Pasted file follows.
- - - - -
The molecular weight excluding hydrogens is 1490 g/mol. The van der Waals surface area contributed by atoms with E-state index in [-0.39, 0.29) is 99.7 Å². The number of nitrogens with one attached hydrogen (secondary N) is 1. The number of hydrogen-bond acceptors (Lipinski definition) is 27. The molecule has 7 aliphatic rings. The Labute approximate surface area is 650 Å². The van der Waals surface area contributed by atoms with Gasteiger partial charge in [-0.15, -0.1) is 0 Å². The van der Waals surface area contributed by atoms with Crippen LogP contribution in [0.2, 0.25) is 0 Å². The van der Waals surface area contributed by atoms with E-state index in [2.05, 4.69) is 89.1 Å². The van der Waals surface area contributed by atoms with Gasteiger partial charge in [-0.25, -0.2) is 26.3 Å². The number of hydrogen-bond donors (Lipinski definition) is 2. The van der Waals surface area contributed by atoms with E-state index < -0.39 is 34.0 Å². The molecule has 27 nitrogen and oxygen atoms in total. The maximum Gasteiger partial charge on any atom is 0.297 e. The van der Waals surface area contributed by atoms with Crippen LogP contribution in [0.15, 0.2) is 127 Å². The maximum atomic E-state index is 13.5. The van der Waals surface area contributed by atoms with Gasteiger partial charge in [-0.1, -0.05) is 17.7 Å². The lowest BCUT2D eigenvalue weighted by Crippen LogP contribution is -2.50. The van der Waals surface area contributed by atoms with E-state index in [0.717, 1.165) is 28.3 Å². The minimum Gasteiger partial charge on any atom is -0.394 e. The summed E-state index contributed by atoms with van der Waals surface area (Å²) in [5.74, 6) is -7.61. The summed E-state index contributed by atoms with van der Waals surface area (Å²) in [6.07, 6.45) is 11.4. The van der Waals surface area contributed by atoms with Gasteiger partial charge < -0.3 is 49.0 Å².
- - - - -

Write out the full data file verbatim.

The molecular weight excluding hydrogens is 1490 g/mol. The van der Waals surface area contributed by atoms with E-state index in [-0.39, 0.29) is 99.7 Å². The number of nitrogens with one attached hydrogen (secondary N) is 1. The number of hydrogen-bond acceptors (Lipinski definition) is 27. The molecule has 7 aliphatic rings. The Labute approximate surface area is 650 Å². The van der Waals surface area contributed by atoms with Gasteiger partial charge in [-0.15, -0.1) is 0 Å². The van der Waals surface area contributed by atoms with Crippen LogP contribution in [0.2, 0.25) is 0 Å². The van der Waals surface area contributed by atoms with E-state index in [2.05, 4.69) is 89.1 Å². The van der Waals surface area contributed by atoms with Gasteiger partial charge in [-0.25, -0.2) is 26.3 Å². The number of hydrogen-bond donors (Lipinski definition) is 2. The van der Waals surface area contributed by atoms with E-state index < -0.39 is 34.0 Å². The molecule has 27 nitrogen and oxygen atoms in total. The maximum Gasteiger partial charge on any atom is 0.297 e. The van der Waals surface area contributed by atoms with Crippen LogP contribution in [0.15, 0.2) is 127 Å². The maximum atomic E-state index is 13.5. The van der Waals surface area contributed by atoms with Gasteiger partial charge in [-0.1, -0.05) is 17.7 Å². The lowest BCUT2D eigenvalue weighted by Crippen LogP contribution is -2.50. The van der Waals surface area contributed by atoms with E-state index in [0.717, 1.165) is 28.3 Å². The minimum Gasteiger partial charge on any atom is -0.394 e. The summed E-state index contributed by atoms with van der Waals surface area (Å²) in [5.74, 6) is -7.61. The summed E-state index contributed by atoms with van der Waals surface area (Å²) in [6.07, 6.45) is 11.4. The van der Waals surface area contributed by atoms with Gasteiger partial charge < -0.3 is 49.0 Å².